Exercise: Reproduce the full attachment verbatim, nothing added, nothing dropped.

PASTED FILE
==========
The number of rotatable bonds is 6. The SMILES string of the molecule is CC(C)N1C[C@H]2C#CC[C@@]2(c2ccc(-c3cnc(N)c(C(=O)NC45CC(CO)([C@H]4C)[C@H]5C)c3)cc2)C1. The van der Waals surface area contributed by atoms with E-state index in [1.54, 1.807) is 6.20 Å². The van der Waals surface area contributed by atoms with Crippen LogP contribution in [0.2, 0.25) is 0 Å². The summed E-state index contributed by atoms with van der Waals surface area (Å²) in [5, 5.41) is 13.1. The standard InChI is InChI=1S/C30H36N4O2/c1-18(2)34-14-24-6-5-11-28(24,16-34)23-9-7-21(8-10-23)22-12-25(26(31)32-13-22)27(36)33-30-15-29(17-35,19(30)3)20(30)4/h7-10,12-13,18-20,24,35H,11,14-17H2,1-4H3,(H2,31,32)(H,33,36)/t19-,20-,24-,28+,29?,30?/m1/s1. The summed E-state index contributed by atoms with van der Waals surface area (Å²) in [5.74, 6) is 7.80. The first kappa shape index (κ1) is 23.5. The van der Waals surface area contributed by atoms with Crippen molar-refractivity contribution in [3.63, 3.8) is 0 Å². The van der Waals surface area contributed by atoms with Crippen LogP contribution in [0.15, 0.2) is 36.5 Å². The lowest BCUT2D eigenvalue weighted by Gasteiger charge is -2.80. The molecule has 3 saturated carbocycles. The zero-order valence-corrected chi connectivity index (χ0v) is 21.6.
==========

The number of rotatable bonds is 6. The SMILES string of the molecule is CC(C)N1C[C@H]2C#CC[C@@]2(c2ccc(-c3cnc(N)c(C(=O)NC45CC(CO)([C@H]4C)[C@H]5C)c3)cc2)C1. The van der Waals surface area contributed by atoms with E-state index in [1.54, 1.807) is 6.20 Å². The van der Waals surface area contributed by atoms with Crippen LogP contribution in [0.2, 0.25) is 0 Å². The summed E-state index contributed by atoms with van der Waals surface area (Å²) in [5, 5.41) is 13.1. The standard InChI is InChI=1S/C30H36N4O2/c1-18(2)34-14-24-6-5-11-28(24,16-34)23-9-7-21(8-10-23)22-12-25(26(31)32-13-22)27(36)33-30-15-29(17-35,19(30)3)20(30)4/h7-10,12-13,18-20,24,35H,11,14-17H2,1-4H3,(H2,31,32)(H,33,36)/t19-,20-,24-,28+,29?,30?/m1/s1. The summed E-state index contributed by atoms with van der Waals surface area (Å²) in [5.74, 6) is 7.80. The first kappa shape index (κ1) is 23.5. The van der Waals surface area contributed by atoms with Crippen molar-refractivity contribution in [3.63, 3.8) is 0 Å². The van der Waals surface area contributed by atoms with Crippen LogP contribution in [0.15, 0.2) is 36.5 Å². The lowest BCUT2D eigenvalue weighted by Gasteiger charge is -2.80. The molecule has 3 saturated carbocycles. The zero-order valence-corrected chi connectivity index (χ0v) is 21.6.